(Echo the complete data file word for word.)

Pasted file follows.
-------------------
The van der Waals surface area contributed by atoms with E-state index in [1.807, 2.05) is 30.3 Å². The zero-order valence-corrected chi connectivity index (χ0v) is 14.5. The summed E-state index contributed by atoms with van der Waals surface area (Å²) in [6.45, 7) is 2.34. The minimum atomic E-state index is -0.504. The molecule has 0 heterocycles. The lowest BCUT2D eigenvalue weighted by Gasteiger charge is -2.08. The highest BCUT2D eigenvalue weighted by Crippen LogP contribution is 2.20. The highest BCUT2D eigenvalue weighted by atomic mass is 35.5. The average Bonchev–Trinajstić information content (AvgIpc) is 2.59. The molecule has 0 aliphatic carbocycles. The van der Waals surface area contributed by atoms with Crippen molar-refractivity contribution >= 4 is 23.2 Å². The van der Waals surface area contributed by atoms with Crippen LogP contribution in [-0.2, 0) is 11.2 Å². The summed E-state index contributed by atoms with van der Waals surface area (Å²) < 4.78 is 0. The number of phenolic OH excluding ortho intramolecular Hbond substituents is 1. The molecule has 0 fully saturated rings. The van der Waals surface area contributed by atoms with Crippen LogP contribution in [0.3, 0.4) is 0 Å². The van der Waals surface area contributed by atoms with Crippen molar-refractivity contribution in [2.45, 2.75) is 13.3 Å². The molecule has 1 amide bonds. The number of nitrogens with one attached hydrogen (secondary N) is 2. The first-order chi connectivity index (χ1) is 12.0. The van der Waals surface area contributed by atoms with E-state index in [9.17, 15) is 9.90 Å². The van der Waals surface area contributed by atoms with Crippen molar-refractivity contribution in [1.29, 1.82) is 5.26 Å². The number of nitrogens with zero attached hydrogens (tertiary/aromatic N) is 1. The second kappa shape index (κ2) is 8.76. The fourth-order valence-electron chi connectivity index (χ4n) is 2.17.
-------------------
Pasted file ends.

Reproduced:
The van der Waals surface area contributed by atoms with E-state index in [1.807, 2.05) is 30.3 Å². The zero-order valence-corrected chi connectivity index (χ0v) is 14.5. The summed E-state index contributed by atoms with van der Waals surface area (Å²) in [6.45, 7) is 2.34. The minimum atomic E-state index is -0.504. The molecule has 0 heterocycles. The lowest BCUT2D eigenvalue weighted by Gasteiger charge is -2.08. The highest BCUT2D eigenvalue weighted by Crippen LogP contribution is 2.20. The highest BCUT2D eigenvalue weighted by atomic mass is 35.5. The average Bonchev–Trinajstić information content (AvgIpc) is 2.59. The molecule has 0 aliphatic carbocycles. The van der Waals surface area contributed by atoms with Crippen molar-refractivity contribution >= 4 is 23.2 Å². The van der Waals surface area contributed by atoms with Crippen LogP contribution in [-0.2, 0) is 11.2 Å². The summed E-state index contributed by atoms with van der Waals surface area (Å²) < 4.78 is 0. The number of phenolic OH excluding ortho intramolecular Hbond substituents is 1. The molecule has 0 fully saturated rings. The van der Waals surface area contributed by atoms with Crippen LogP contribution in [0.3, 0.4) is 0 Å². The van der Waals surface area contributed by atoms with Crippen molar-refractivity contribution in [2.45, 2.75) is 13.3 Å². The molecule has 1 amide bonds. The number of nitrogens with one attached hydrogen (secondary N) is 2. The first-order chi connectivity index (χ1) is 12.0. The van der Waals surface area contributed by atoms with E-state index in [9.17, 15) is 9.90 Å². The van der Waals surface area contributed by atoms with Crippen molar-refractivity contribution in [1.29, 1.82) is 5.26 Å². The number of nitrogens with zero attached hydrogens (tertiary/aromatic N) is 1. The second kappa shape index (κ2) is 8.76. The fourth-order valence-electron chi connectivity index (χ4n) is 2.17.